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Preventing Theft and Fraud. Once you know the many ways theft and fraud happens, it’s easier to prevent. Learning how to spot it can be key in keeping things in check.

There are three very simple ways to minimize theft that have little to do with fraud itself. First, make sure your hiring process is strict. Even when you’re desperate for help, don’t hire the first person that comes through the door. Check references, watch out for criminal records, and steer clear of those that give you a bad feeling.

Next, and this is perhaps more important — treat your employees well. This doesn’t just mean paying them well, but also treating them with respect, and showing appreciation for the work they do. Well treated employees stick around longer. If you’ve constantly got new employees in and out of your restaurant, you will constantly have theft.

Finally, it’s important that you be present in the restaurant. This doesn’t mean you have to watch over everyone like a hawk all the time, but if you are never around and your staff knows it, bad things will happen. Come in to check up on things on your day off, and do so unannounced if possible.

Of course, there are more specific ways to prevent theft, and you should definitely implement those that apply to you.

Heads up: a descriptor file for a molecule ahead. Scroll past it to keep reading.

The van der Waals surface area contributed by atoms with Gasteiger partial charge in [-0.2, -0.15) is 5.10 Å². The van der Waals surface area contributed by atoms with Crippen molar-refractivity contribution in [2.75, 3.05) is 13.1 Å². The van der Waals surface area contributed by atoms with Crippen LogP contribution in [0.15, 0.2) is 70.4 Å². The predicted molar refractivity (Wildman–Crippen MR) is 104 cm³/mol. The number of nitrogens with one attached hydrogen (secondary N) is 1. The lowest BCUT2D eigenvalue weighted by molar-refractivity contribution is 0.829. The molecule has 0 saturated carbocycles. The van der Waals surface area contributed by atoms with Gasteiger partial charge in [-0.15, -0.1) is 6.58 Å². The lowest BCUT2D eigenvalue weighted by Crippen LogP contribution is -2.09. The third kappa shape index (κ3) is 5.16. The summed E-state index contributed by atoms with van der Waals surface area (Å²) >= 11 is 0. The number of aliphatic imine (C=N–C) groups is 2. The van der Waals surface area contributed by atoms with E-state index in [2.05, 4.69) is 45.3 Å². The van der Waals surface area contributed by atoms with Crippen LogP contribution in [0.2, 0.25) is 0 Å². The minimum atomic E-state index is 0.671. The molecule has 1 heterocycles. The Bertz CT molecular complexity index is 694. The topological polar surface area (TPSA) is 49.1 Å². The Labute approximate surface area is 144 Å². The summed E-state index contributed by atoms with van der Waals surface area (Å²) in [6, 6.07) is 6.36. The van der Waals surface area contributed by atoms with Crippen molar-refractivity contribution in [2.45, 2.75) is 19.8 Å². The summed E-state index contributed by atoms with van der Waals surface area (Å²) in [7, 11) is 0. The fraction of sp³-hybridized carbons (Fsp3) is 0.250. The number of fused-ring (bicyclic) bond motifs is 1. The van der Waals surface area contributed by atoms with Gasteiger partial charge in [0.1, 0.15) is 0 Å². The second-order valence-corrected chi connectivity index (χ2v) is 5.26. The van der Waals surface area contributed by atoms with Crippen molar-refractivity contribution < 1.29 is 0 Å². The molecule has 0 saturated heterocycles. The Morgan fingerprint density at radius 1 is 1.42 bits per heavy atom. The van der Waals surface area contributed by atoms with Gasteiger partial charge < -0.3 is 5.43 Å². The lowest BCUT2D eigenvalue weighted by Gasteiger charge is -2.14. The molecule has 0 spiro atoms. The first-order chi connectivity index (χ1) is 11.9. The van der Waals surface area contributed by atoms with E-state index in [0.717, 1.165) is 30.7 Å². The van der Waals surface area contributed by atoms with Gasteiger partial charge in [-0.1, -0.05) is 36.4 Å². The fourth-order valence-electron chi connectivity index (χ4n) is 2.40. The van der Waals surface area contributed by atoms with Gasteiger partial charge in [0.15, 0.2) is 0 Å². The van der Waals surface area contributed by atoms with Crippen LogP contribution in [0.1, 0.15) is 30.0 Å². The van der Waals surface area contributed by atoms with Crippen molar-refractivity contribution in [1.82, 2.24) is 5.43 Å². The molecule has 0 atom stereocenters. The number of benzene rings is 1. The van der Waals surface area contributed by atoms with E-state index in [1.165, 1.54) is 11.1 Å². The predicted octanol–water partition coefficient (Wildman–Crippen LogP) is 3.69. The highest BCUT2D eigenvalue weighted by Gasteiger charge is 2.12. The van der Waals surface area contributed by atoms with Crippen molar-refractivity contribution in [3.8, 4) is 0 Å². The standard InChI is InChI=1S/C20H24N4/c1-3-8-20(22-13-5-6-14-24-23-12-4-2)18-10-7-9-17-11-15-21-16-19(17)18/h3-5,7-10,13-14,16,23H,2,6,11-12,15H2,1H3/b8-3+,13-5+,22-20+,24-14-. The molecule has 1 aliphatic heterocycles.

First, have clear, defined systems in place for every aspect of your restaurant. Get a reliable time clock and make sure your POS system is easy to use and monitor. Put systems in place that require employees to double check with each other or the manager on duty if something out of the ordinary happens.

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Get your inventory under control, and make sure that you or someone you trust keeps strict tabs on what goes in and out, especially expensive items like meat or liquor. Create a meal policy that allows employees a certain number of meals per shift.

Give access only to those that will be held accountable. This includes keys, security codes, cash drawer access, and stock room access.

Consider video surveillance where high-dollar theft can occur. This will deter outright theft, but also make it easy to identify the culprit if it does happen.